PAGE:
The Albin O. Kuhn Library Special Collections recently digitized 66
photographs of the Little Rock Nine, the first African American students to
attend an integrated school in largely segregated
Arkansas. When the students enrolled at Little Rock Central High School in September, 1957, Arkansas
Governor Orval Faubus deployed the Arkansas National Guard to deny their
admission. Shortly thereafter, President Dwight D. Eisenhower federalized the
Guard and required them to facilitate the students’ entry. While attending the
school, the Little Rock Nine were subjected to discrimination, harassment, and
violence because of their race. Several students wrote books about their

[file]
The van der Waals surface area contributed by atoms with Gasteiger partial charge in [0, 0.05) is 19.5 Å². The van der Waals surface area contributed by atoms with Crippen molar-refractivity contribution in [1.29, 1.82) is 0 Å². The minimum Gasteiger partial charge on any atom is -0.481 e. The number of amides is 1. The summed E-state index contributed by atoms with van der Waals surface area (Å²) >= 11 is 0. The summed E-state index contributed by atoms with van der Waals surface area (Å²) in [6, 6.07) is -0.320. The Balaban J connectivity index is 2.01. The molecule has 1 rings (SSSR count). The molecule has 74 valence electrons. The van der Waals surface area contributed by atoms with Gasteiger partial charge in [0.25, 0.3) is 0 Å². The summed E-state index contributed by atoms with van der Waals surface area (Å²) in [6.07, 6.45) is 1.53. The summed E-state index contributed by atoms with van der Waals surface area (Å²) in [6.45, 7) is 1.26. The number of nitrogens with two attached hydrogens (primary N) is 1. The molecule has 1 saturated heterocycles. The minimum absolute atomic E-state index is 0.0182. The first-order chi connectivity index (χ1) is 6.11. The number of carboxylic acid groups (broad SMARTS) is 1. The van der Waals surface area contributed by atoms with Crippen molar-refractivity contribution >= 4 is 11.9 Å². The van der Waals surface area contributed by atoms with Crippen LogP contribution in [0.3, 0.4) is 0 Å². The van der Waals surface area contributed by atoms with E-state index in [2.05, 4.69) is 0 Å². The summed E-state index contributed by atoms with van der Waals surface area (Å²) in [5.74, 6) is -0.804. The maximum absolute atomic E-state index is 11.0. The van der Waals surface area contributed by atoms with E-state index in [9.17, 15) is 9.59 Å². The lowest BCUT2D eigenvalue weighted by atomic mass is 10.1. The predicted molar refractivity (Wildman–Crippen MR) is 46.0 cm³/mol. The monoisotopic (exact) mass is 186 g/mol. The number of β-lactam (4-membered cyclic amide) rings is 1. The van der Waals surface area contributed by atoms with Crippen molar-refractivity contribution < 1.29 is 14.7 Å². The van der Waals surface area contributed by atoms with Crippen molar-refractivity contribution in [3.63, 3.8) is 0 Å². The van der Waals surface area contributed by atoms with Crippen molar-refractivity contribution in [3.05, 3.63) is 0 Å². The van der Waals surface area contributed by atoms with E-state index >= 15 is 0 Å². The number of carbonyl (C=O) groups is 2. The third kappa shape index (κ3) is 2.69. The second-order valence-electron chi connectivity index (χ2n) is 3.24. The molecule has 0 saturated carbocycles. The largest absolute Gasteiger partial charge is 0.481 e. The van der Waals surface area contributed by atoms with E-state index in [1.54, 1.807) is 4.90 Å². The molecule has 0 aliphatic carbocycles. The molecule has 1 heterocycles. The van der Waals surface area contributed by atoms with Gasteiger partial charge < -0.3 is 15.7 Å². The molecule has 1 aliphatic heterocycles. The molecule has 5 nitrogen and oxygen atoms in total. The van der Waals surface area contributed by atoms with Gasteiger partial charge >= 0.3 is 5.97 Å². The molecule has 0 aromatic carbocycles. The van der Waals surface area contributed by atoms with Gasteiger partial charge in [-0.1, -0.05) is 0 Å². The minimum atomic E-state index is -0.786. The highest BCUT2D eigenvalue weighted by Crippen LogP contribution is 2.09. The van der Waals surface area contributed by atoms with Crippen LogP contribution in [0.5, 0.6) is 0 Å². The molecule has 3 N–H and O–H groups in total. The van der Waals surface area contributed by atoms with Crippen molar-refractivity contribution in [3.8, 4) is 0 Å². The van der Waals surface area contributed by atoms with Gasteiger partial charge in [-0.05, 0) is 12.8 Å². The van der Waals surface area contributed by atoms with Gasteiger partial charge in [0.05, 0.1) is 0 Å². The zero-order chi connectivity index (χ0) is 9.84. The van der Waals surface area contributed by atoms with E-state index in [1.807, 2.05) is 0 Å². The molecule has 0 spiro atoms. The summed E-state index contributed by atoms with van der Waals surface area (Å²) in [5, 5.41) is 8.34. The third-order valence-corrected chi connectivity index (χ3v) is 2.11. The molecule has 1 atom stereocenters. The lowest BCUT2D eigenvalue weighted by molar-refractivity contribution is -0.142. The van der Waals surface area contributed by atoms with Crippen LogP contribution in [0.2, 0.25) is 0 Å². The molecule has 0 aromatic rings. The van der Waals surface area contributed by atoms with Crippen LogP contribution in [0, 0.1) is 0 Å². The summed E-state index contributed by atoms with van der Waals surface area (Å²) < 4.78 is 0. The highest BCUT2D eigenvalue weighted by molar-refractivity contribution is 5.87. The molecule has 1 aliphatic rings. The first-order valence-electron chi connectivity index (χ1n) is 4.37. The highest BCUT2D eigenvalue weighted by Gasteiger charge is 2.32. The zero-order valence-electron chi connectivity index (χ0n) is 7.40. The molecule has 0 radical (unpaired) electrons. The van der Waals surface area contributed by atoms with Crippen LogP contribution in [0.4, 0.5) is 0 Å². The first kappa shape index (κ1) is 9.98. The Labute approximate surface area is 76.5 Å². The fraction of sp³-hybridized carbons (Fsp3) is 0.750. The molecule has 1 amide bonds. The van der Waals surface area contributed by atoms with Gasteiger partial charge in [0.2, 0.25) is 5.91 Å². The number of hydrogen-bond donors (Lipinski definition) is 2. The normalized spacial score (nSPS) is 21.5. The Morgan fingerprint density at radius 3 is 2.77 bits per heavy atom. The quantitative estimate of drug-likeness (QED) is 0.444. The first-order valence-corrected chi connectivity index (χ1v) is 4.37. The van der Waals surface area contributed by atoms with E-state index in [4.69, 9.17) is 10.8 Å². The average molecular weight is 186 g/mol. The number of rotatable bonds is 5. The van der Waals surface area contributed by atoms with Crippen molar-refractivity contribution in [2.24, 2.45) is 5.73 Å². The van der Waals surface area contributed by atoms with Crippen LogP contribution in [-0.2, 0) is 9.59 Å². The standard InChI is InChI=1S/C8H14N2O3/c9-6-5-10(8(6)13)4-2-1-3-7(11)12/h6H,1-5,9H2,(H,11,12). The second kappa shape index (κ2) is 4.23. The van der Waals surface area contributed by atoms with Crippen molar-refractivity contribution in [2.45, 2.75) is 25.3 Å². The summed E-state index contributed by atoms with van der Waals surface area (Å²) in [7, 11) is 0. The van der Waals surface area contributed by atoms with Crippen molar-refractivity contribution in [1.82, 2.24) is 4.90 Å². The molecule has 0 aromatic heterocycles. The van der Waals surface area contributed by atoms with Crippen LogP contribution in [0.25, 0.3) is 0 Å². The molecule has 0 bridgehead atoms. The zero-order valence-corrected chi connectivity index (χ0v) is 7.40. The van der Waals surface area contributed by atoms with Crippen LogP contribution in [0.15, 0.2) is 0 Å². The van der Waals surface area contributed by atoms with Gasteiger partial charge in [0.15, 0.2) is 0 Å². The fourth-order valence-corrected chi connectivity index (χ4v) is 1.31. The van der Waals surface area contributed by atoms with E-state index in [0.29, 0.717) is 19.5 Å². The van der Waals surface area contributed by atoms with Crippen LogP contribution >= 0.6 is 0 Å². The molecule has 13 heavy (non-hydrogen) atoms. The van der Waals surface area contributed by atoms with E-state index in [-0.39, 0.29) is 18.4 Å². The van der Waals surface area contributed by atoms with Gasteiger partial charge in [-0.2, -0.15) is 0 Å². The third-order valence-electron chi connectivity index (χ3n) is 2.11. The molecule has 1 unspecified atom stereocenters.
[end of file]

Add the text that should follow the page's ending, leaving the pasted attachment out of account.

experiences, and in 1995, President Bill Clinton awarded the Little Rock Nine
with the Presidential Medal of Freedom.
The Little Rock Nine photographs were taken by Mildred
Grossman, a noted teacher, unionist, and civil rights activist. Grossman’s
photographs focus on the students' trip to New York City in the summer of 1958,
where they accepted the New York Hotel Trades Council’s Better Race Relations
Award for their courage and historic achievements. The students also met with
elected officials, diplomats, and entertainers, and visited landmarks such as
the Statue of Liberty and the Coney Island amusement parks.
View the Little Rock Nine collection via the
Collections page and in the Special
Collections reading room. The Little Rock Nine photographs are a small part of
the Mildred Grossman collection, which contains thousands of Grossman’s
photographic prints, negatives, and personal papers.
Take a look at the collection when you can and tell us what you